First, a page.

The world's policymakers and regulators are working on a package of new global rules for bank capital and leverage aimed at minimizing fallout from future financial crises.
In a speech that focused on the G20 agenda but made no mention of domestic monetary policy, Carney said the European debt crisis added urgency to the reforms, which he called radical, not incremental. A rapid G20 accord would reduce market uncertainty, he said.
The time for debate and discussion is drawing to a close. Policymakers now need to decide and to implement, Carney said, according to the prepared text of the speech he was giving at the Montreal conference of the International Organization of Securities Commissions (IOSCO).
The G20 group of systemically important emerging and advanced industrialized nations reaffirmed on Saturday a November deadline to agree on those changes, but much work remains to be done to hammer out the final details.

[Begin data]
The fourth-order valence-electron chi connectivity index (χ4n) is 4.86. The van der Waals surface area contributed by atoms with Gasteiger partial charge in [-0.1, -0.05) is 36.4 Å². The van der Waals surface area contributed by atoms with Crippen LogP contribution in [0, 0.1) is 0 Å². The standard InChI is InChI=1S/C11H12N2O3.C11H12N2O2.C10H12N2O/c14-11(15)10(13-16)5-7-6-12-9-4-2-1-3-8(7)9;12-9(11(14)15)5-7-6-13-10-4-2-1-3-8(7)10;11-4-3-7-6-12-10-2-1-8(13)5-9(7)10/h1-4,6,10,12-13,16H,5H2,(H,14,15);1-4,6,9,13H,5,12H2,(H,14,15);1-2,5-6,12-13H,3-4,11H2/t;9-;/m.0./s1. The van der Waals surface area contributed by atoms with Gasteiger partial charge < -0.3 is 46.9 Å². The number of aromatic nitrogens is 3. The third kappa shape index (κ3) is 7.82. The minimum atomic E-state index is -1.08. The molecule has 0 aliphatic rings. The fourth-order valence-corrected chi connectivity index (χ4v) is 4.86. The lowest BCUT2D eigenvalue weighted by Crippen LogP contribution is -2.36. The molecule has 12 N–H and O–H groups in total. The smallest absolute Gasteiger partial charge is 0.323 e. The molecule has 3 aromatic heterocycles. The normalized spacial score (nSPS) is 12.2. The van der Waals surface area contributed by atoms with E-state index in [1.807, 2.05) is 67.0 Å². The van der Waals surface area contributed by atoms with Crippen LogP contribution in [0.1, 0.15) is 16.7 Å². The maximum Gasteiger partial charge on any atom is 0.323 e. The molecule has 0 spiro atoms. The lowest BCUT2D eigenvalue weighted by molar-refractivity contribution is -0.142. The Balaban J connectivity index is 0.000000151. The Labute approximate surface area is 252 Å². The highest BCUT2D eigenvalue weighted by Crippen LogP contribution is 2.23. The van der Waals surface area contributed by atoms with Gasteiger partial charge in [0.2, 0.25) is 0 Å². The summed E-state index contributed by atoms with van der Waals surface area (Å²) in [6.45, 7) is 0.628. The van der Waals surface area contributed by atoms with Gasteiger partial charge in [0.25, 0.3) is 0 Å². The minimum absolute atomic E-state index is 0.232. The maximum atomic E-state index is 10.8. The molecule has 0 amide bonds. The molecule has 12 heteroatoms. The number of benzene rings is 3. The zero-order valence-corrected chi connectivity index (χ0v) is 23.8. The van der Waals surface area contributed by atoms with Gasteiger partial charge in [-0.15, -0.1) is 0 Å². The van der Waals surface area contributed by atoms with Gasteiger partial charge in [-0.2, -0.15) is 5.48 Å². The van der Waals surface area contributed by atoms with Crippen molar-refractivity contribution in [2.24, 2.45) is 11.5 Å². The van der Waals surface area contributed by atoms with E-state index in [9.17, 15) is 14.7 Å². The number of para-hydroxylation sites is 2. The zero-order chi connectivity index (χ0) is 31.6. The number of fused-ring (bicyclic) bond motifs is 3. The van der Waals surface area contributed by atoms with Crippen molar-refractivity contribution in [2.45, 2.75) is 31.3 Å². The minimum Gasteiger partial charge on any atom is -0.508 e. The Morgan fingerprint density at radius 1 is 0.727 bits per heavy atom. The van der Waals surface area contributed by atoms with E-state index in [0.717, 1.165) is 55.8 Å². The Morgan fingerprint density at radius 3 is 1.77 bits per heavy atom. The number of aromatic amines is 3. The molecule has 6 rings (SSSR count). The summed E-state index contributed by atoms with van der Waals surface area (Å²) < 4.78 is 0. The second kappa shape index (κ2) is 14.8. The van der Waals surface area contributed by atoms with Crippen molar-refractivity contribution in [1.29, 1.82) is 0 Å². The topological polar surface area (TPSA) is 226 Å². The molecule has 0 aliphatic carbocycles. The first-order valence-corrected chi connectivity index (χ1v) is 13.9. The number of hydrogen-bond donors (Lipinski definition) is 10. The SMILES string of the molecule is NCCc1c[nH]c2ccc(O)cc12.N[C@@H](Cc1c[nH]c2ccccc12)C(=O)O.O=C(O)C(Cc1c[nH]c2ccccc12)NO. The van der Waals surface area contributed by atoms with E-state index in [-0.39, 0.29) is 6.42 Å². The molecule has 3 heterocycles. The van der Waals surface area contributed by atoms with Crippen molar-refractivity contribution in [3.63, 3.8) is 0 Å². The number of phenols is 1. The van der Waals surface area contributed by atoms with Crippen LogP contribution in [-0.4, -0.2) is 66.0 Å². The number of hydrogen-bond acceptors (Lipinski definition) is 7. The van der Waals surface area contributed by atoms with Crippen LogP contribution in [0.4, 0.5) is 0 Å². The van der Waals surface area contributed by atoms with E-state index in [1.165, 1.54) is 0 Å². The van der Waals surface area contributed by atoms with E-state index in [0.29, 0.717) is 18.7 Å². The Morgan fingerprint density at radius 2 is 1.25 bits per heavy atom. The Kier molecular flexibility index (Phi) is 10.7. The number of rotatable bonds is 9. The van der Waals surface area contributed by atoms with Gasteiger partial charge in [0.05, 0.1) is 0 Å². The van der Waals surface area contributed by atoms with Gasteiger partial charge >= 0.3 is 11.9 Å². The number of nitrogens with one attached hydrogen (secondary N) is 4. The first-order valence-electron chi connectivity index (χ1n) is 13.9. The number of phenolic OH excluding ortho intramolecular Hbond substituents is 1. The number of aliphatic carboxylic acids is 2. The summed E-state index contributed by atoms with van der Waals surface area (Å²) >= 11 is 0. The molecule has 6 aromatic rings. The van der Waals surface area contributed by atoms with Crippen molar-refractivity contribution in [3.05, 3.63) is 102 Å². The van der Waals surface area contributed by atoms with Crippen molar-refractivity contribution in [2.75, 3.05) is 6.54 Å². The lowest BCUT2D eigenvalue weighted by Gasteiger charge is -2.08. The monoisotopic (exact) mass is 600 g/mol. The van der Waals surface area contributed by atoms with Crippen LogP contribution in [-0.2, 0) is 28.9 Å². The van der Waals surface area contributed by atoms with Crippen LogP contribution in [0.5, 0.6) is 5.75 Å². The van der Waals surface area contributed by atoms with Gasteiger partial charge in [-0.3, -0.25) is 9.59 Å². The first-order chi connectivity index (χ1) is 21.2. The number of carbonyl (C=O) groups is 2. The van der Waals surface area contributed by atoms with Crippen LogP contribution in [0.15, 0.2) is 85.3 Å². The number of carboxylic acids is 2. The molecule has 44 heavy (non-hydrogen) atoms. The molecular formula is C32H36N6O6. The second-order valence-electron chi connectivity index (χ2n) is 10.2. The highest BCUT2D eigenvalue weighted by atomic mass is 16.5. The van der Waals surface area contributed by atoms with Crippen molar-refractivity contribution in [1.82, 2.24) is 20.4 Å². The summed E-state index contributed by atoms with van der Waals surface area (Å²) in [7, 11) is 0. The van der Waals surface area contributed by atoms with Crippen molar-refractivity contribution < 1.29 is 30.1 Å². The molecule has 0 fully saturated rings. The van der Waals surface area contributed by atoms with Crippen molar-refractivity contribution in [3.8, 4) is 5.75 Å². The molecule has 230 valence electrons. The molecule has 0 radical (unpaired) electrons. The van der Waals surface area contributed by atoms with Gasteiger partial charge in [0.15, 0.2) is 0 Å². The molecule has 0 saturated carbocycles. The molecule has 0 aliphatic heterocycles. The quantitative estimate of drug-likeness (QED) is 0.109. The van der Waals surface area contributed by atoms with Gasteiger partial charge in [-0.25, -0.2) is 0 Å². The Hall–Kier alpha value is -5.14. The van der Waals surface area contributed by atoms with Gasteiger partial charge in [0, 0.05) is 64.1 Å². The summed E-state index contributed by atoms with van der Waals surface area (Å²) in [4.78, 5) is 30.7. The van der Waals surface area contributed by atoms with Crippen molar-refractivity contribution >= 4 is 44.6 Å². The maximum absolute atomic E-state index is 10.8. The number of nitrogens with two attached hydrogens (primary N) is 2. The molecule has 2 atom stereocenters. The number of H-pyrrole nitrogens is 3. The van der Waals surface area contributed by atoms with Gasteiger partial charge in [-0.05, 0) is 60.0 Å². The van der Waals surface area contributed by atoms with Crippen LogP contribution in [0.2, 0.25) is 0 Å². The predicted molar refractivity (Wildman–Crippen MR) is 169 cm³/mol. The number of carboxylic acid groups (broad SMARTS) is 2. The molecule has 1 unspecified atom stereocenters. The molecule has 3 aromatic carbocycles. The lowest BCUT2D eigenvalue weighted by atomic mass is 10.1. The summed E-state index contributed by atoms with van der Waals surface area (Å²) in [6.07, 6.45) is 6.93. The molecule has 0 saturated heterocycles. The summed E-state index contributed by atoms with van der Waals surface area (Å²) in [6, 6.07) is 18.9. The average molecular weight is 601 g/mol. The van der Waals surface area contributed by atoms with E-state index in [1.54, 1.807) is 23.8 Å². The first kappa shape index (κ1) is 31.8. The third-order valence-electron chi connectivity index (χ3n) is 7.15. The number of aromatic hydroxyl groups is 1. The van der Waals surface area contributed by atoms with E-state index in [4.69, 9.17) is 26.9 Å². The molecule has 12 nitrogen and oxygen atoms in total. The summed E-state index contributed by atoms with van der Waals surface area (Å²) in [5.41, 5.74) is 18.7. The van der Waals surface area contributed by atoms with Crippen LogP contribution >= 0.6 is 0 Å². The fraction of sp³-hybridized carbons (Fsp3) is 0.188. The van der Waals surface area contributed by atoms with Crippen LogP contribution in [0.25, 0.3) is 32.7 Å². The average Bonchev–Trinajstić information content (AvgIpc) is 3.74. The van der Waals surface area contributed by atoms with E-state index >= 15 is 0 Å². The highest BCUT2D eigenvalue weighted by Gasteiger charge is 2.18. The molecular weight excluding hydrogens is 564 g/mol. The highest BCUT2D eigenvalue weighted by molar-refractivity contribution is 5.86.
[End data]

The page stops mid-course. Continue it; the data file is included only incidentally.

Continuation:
If we can move faster, we will, Carney said.
The agreed deadline for implementing these so-called Basel III rules is the end of 2012, though some European nations would like to see this delayed because they fear it could place additional stress on their already troubled banks.
Carney said the aim was implementation by the end of 2012, but suggested there would be flexibility.
The transition timetable and grandfathering can be expected to be enlightened, he said.
We should not sacrifice our ambition for these measures to speed of implementation, nor the economic recovery to an arbitrary timeline.
Canada will host a meeting of G20 leaders on June 26-27 in Toronto. (Reporting by Louise Egan; Editing by Jeffrey Hodgson)